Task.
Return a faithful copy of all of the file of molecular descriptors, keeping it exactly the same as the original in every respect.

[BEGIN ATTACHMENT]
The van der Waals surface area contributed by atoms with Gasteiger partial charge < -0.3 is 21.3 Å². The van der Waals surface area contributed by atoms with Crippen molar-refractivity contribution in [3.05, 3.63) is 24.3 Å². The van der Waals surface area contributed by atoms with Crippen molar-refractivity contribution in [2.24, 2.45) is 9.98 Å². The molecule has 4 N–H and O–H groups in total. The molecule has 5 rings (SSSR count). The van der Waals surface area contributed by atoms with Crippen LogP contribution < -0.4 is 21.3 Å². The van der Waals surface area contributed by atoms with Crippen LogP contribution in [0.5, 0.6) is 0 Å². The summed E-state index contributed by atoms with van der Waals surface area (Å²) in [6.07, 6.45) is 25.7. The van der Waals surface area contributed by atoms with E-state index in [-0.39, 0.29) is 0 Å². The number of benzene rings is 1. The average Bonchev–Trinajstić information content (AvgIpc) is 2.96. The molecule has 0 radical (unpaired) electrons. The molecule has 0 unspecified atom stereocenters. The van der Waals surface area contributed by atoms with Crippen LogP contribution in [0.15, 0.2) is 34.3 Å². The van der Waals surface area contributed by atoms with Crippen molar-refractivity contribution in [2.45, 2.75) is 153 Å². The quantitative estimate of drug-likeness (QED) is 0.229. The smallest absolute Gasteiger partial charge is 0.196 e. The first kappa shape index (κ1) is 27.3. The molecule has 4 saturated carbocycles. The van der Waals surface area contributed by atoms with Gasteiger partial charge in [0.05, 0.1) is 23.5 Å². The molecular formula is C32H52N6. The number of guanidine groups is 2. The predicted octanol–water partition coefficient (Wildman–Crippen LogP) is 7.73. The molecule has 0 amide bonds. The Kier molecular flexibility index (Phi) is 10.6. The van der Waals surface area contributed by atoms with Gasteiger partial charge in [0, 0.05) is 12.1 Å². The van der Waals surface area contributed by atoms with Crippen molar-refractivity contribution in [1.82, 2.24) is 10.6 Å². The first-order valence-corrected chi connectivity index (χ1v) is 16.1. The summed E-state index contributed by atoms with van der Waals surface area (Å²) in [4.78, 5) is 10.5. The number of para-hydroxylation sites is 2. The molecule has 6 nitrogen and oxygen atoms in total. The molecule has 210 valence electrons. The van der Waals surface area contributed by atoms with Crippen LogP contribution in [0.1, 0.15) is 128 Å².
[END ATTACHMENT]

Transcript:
The van der Waals surface area contributed by atoms with Gasteiger partial charge < -0.3 is 21.3 Å². The van der Waals surface area contributed by atoms with Crippen molar-refractivity contribution in [3.05, 3.63) is 24.3 Å². The van der Waals surface area contributed by atoms with Crippen molar-refractivity contribution in [2.24, 2.45) is 9.98 Å². The molecule has 4 N–H and O–H groups in total. The molecule has 5 rings (SSSR count). The van der Waals surface area contributed by atoms with Crippen LogP contribution < -0.4 is 21.3 Å². The van der Waals surface area contributed by atoms with Crippen LogP contribution in [0.5, 0.6) is 0 Å². The summed E-state index contributed by atoms with van der Waals surface area (Å²) in [6.07, 6.45) is 25.7. The van der Waals surface area contributed by atoms with E-state index in [-0.39, 0.29) is 0 Å². The number of benzene rings is 1. The average Bonchev–Trinajstić information content (AvgIpc) is 2.96. The molecule has 0 radical (unpaired) electrons. The molecule has 0 unspecified atom stereocenters. The van der Waals surface area contributed by atoms with Crippen LogP contribution in [0.15, 0.2) is 34.3 Å². The van der Waals surface area contributed by atoms with Crippen molar-refractivity contribution in [2.45, 2.75) is 153 Å². The quantitative estimate of drug-likeness (QED) is 0.229. The smallest absolute Gasteiger partial charge is 0.196 e. The first kappa shape index (κ1) is 27.3. The molecule has 4 saturated carbocycles. The van der Waals surface area contributed by atoms with Gasteiger partial charge in [0.05, 0.1) is 23.5 Å². The molecular formula is C32H52N6. The number of guanidine groups is 2. The predicted octanol–water partition coefficient (Wildman–Crippen LogP) is 7.73. The molecule has 0 amide bonds. The Kier molecular flexibility index (Phi) is 10.6. The van der Waals surface area contributed by atoms with Gasteiger partial charge in [0, 0.05) is 12.1 Å². The van der Waals surface area contributed by atoms with Crippen molar-refractivity contribution in [1.82, 2.24) is 10.6 Å². The first-order valence-corrected chi connectivity index (χ1v) is 16.1. The summed E-state index contributed by atoms with van der Waals surface area (Å²) in [4.78, 5) is 10.5. The number of para-hydroxylation sites is 2. The molecule has 6 nitrogen and oxygen atoms in total. The molecule has 210 valence electrons. The van der Waals surface area contributed by atoms with Crippen LogP contribution in [0.1, 0.15) is 128 Å².